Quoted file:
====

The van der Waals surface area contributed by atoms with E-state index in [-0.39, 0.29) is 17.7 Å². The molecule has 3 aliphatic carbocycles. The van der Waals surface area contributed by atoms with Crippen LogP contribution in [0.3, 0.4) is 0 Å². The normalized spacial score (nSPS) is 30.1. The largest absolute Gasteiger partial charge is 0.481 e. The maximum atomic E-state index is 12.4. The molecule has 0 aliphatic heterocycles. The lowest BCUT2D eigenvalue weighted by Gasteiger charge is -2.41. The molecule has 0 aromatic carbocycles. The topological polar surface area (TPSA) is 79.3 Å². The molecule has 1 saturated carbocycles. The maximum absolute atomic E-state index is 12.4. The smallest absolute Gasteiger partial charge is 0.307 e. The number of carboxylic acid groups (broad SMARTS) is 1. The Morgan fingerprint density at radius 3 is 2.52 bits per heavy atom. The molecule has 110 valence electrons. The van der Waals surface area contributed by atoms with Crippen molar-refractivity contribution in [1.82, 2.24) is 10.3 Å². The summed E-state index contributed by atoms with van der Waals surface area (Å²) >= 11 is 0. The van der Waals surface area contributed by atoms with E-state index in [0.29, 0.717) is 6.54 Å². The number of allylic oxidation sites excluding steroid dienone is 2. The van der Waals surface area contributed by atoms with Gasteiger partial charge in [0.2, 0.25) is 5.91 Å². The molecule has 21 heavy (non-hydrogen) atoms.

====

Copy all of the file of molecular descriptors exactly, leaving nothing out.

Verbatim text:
The van der Waals surface area contributed by atoms with E-state index in [-0.39, 0.29) is 17.7 Å². The molecule has 3 aliphatic carbocycles. The van der Waals surface area contributed by atoms with Crippen LogP contribution in [0.3, 0.4) is 0 Å². The normalized spacial score (nSPS) is 30.1. The largest absolute Gasteiger partial charge is 0.481 e. The maximum atomic E-state index is 12.4. The molecule has 0 aliphatic heterocycles. The lowest BCUT2D eigenvalue weighted by Gasteiger charge is -2.41. The molecule has 0 aromatic carbocycles. The topological polar surface area (TPSA) is 79.3 Å². The molecule has 1 saturated carbocycles. The maximum absolute atomic E-state index is 12.4. The smallest absolute Gasteiger partial charge is 0.307 e. The number of carboxylic acid groups (broad SMARTS) is 1. The Morgan fingerprint density at radius 3 is 2.52 bits per heavy atom. The molecule has 110 valence electrons. The van der Waals surface area contributed by atoms with Crippen molar-refractivity contribution in [1.82, 2.24) is 10.3 Å². The summed E-state index contributed by atoms with van der Waals surface area (Å²) >= 11 is 0. The van der Waals surface area contributed by atoms with E-state index in [0.29, 0.717) is 6.54 Å². The number of allylic oxidation sites excluding steroid dienone is 2. The van der Waals surface area contributed by atoms with Gasteiger partial charge in [0.2, 0.25) is 5.91 Å². The molecule has 21 heavy (non-hydrogen) atoms.